The British Army service records image browse comprises ten archival series from The National Archives and two from the Scots Guards. The collection includes a myriad of Army forms including attestation papers, medical forms, discharge documents, pension claims, and proceedings of regimental boards. The attestation form was completed when the soldier joined the regiment and was updated throughout his military career. This, together with other papers found in soldiers files can help piece together a very detailed picture of an individual.
Six series are related directly to the Royal Hospital Chelsea and were created to administer pensions. The hospital, opened in 1682, is a retirement home for pensioners and administrative office for the British Army. A pensioner is either an ‘out pensioner’ if he or she resides in a private home and receives a pension or an ‘in pensioner’, also known as a Chelsea pensioner, if he or she resides at the hospital and surrenders his pension to the hospital.
Scots Guards Enlistment Registers, 1799-1939
This set has been made available by the Scots Guards. It comprises regimental enlistment records from 1799 to 1939. The attestation books record the place, date, and age of the soldier at the time of attestation. You will also find the soldier’s birth place, spouse’s name, marriage date, and trade prior to joining the army. The books also recorded if the individual received medals or was wounded during service, as well as the individual’s rank at the time of discharge.
The Scots Guards can trace its origin back to 1642 when they were known as the Marquis of Argyll’s Royal Regiment. Throughout its history, the regiment has also be known as the Scots Regiment of Foot Guards, 3rd Regiment of Foot Guards, and the Scots Fusilier Guards. Finally, in 1877, the regiment received its title as Scots Guards. The enlistment records include the names of men who served in the Seven Years War, the Napoleonic War, the Crimean War, and the two world wars.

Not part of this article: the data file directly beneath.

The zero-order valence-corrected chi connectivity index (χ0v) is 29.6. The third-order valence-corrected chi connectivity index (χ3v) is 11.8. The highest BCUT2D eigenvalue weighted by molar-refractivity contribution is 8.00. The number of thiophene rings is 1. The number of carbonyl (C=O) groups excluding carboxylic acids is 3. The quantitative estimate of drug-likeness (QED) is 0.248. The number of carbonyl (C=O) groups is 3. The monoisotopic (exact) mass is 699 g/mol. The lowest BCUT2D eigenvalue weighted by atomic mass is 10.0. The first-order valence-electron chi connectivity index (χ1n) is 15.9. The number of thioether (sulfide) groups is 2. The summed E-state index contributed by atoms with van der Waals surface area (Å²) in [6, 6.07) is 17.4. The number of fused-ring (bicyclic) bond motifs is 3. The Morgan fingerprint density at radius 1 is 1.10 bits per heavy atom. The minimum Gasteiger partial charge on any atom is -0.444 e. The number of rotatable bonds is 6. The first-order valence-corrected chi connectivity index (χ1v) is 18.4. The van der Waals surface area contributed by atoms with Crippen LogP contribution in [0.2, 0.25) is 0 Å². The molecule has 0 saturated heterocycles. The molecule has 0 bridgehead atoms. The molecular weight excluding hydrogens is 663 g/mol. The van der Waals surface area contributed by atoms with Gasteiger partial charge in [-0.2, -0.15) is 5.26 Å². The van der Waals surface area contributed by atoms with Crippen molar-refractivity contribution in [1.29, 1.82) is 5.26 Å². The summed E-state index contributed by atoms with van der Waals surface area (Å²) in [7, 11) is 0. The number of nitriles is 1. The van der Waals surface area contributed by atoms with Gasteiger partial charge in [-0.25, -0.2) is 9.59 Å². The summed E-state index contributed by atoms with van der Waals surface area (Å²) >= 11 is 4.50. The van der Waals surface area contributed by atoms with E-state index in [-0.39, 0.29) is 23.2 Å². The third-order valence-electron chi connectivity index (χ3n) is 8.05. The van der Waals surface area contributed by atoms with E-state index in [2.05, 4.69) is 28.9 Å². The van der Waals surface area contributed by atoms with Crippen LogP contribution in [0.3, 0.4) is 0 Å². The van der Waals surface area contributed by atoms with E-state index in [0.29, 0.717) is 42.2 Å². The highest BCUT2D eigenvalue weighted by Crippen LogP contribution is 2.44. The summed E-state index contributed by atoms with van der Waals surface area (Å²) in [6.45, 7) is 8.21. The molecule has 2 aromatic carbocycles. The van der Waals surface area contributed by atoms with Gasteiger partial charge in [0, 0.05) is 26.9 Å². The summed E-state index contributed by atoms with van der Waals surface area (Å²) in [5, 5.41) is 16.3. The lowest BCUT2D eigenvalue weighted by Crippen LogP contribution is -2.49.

Scots Guards Officer Enlistment Registers, 1642-1939
The officer enlistment books provide dates of promotion to officer ranks such as lieutenant, captain, major, or lieutenant colonel. The remarks column details the officer’s mobilisation dates and resignation dates, as well as whether the officer was wounded or received medals or awards. Some records will include a date of death, especially in cases where the officer was killed in action or died of wounds. These books have been made available online by the Scots Guards.
WO 22 - Royal Hospital Chelsea: returns of payment of Army and other pensions 1842-1883
In this series, you will find documents related to pensions paid by the Royal Hospital Chelsea. They will detail a soldiers’ change of residence and date of death. Furthermore, they detail the rate of pension paid and whether and when a pension was expired, reduced, renewed, or increased. The date of admission to out-pensioners will give you an indication as to when your ancestor retired from the armed forces.
WO 23 - Royal Hospital Chelsea: admission books, registers, and papers 1702-1876
This series was created to administer pensions payable by the commissioners of the Royal Hospital, Chelsea, to both in-pensioners and out-pensioners. These superannuation books recorded your ancestor’s rank, department or regiment, date of commencement, rate of pension paid, and payment dates. Some of the books will have additional notes such as birth dates and whether your ancestor was an in- or out-pensioner.
WO 76 - Regimental records of officers' services 1775-1914
The records found in this series were created by individual regiments and pertain solely to officers. They do not include every regiment and the level of information for each regiment varies. In the documents, you can find your ancestor’s rank, regiment, service dates, commissioned ranks, and promotions. You may also be able to learn additional background about your ancestor prior to his joining the forces, for instance his date and place of birth and his education background, including if he could speak any foreign languages.